So he went out and, with the help of his bishops, began to interview these young men again. After six weeks he had interviewed twenty-seven men. Twenty-five of them had agreed to go on missions and were filling out their papers. Prayer had softened his heart and enabled him to go forth, and prayer softened the hearts of the young men, that they would respond. [Gene R. Cook, Receiving Answers to Our Prayers (Salt Lake City: Deseret Book, 1996), 113–ndash;15]

I have no idea who that stake president is or where he is. But you will believe me when I say that I revere him. I am awed and touched by his humility and his courage, just as I am awed by the courage of Elder Cook, who spoke the inspired truth—the sharp, diamond-edged truth that in one pivotal moment called a man to do the work of a ministering angel. Notice how Elder Cook described the stake president’s initial effort: “He had gone out and operated like a man, and that’s why he got the results he did.” Most of us would have left a man to operate like a man, or a woman like a woman. Elder Cook pursued a more courageous path.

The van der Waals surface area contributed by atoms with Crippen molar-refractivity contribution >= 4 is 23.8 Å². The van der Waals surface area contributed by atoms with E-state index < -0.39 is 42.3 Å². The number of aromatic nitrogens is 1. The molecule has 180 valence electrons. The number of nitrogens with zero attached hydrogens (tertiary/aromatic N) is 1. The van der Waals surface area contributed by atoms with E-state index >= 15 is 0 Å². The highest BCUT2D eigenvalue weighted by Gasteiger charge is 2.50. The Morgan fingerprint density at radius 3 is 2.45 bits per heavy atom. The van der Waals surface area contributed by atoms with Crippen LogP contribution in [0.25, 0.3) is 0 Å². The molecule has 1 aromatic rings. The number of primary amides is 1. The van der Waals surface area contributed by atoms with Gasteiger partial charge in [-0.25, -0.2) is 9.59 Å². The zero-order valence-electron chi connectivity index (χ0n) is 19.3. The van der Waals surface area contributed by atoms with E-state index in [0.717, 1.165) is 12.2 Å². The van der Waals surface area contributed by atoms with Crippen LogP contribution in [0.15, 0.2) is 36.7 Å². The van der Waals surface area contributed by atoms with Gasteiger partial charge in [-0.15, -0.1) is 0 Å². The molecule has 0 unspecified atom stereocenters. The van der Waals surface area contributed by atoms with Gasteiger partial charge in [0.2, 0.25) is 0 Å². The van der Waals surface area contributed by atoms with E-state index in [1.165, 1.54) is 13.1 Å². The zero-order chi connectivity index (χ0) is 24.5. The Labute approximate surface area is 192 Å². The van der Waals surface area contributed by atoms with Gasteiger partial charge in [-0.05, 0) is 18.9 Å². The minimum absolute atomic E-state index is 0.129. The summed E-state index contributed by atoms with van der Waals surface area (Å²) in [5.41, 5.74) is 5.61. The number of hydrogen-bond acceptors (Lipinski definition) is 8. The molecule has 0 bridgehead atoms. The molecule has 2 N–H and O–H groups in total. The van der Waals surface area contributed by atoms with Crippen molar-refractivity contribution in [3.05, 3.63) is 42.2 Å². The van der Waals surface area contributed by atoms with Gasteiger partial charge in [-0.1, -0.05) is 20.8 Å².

Can we, in our sphere, walk that same path? Can we speak, as Samuel the Lamanite did and as Elder Cook did, and say “whatsoever things should come into [our] heart[s]” (Helaman 13:3)? Each day as I walk into the Tanner Building on this campus, I wonder, “What conversations will I have today? What people will I encounter?” On most days I have the sense to pray that my thoughts will be the Lord’s thoughts and my words the Lord’s words. Isn’t it stunning to realize how much of our behavior is verbal behavior? Most human action takes the form of talking and listening. These conversations, even casual ones, are not to be taken too casually. Inspired lines from a hymn I love capture the thought:

By a whisper sow we blessings;
By a breath we scatter strife.
In our words and thoughts and actions
Lie the seeds of death and life.
[“We are Sowing,” Hymns, 1985, no. 216]

This inspired level of performance is required not just of general authorities and stake presidents. You and I are called to drink from the same cup. We have within our own sphere of influence just as sacred a duty to seek and speak the truth in love and courage and to submit in meekness to inspired counsel.

May we be among those who give and receive counsel and commendation as moved upon by the Spirit of Him who knows and loves us best. I pray this in the name of Jesus Christ, amen.

Michael P. Thompson was the chair of the Department of Organizational Leadership and Strategy in the BYU Marriott School of Management when this devotional address was given on 9 July 2002.